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A Street Mural "Overlooked"

April 29, 2015

What is it about one of the most murderous sections of Oakland that folks so often seem to “overlook” the Elmhurst District out in the Deep East when they want to do good things in the city?

For example…

Over the past year, Pacific Gas & Electric corporation has begun to help beautify Oakland’s streetscape by sponsoring the painting of murals on several of its substation buildings around the city.

Electric company substations are those massive buildings surrounded by electrical switching apparatuses that operate the transformation and regulation of voltage over the city’s power grid. Because these substations are generally automated they don’t generally have windows, so most of them present large outdoor wall space that are either uncommonly ugly in their own right, or are the targets of taggers. PG&E’s substation mural project is designed to cure both problems.
Beginning in the spring of 2014, murals have been completed on the facades of PG&E substations in three Oakland neighborhoods: the Dimond, the Temescal, and, most recently, in Oakland’s Uptown district on 20th and Tom Berkley Way.

PG&E's Temescal Substation Mural

During the unveiling of the Dimond substation mural last spring, PG&E senior government relations representative Tom Guarino said that “PG&E employees live in the communities where they work, and we want to be good neighbors. When there is an opportunity to help our communities—through volunteer work, grants, or in this case, providing the canvas for some spectacular artwork—we are proud to do so.”

PG&E's Dimond Substation Mural

And in announcing the most recent upgrade at the Uptown substation, the PG&E press release began “Six months ago, PG&E’s Substation L—located on 20th St in Oakland—had a graffiti problem. Today, thanks to some residents of neighboring Uptown Place, a local artist and PG&E, the substation is now the centerpiece of the busy neighborhood street.”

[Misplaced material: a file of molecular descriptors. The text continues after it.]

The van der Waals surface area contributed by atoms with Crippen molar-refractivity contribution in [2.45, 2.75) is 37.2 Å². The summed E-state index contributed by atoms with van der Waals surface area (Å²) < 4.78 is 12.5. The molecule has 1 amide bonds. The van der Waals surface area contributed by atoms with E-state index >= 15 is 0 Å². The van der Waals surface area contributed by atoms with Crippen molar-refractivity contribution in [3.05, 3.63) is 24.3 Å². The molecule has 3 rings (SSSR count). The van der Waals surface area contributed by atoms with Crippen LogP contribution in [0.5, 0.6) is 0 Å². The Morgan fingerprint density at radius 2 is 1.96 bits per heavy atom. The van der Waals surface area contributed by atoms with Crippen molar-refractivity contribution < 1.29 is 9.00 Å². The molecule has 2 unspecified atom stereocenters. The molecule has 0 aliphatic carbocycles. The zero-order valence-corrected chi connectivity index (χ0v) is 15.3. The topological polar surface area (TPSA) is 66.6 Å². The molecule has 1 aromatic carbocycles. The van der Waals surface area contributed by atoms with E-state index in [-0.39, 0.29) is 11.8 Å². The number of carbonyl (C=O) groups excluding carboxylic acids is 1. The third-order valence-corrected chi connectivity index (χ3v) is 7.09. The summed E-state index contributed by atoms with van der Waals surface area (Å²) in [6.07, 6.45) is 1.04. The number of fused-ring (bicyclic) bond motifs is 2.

All three of these newly-muraled substations, you may have already figured out, are location in middle income Oakland communities.

Meanwhile, if you happen to wander into some of Oakland’s “less-than-middle-income districts,” like, say, where one of PG&E’s substations sits on 92nd Avenue near the corner of International Boulevard, you’ll find that these locations are either further down on the list of muralization and not yet gotten to or else have been “overlooked” by the giant electric company in its efforts to beautify portions of the city.

The International Boulevard side of the 92nd Avenue substation is a popular target for taggers both because of its large, unbroken façade but also because anything written or drawn upon its wall is easily visible across the Marcus Foster Post Office parking lot to pedestrians and motorists on busy International. But the 92nd Avenue side, which faces a long row of residences, also gets heavily tagged, so that the residents have it as their main view every time they look out their front windows or walk out their front doors. Periodically, PG&E paints over the graffiti. They did so in the last few weeks. But the graffiti is always quickly replaced by taggers, as is beginning to happen already on the freshly-painted walls.

PG&E's 92nd Avenue Substation Graffiti before most recent paint-over

The situation at PG&E’s 92nd Avenue substation has been going on for years, since Oakland’s graffiti epidemic went into full force.

It is not clear how this situation is affected by Oakland’s Anti-Graffiti law, which is supposed to impose fines on property owners who do not remove tags on their buildings in a timely manner. Clearly, if PG&E is being fined by the city, it’s not having much effect on the corporation’s actions.

Perhaps the 92nd Avenue substation is on the company’s list for muralization, and just they haven’t gotten around to it. If that’s so, one wonders about PG&E’s priorities, cleaning up its blighted property in some of the city’s “nicer” neighborhoods before getting around to the neighborhoods more in need. And there’s always the possibility that PG&E has no intention of prettying up the 92nd Avenue building’s façade at all, which would be an even worse indictment of the company’s sense of its own obligations.

My good friend, Oakland photo-journalist Eric Arnold, who serves as a spokesperson for an organization that has put up a large number of murals around the city, believes that murals are a major solution to most of Oakland’s tagging. Generally, I don’t agree with him. While I support having more murals in Oakland’s neighborhoods, I think their effect on stopping graffiti is widely overblown in most cases, since most of Oakland’s tagging is done on structures that will not support murals.

However, because of the wide expanse available on both streetside walls of the PG&E’s 92nd Street substation, I do believe that in this case, a collaboration between PG&E and Elmhurst District-based artists to create a mural on that site would be both a marked improvement to the immediate neighborhood on its own as well as a possible—I stress the word possible—detriment to future tagging.

But I suppose we'll just have to wait and see if PG&E thinks being "good neighbors" extends beyond the Dimond, the Temescal, and Uptown and out to a neighborhood like the Elmhurst.

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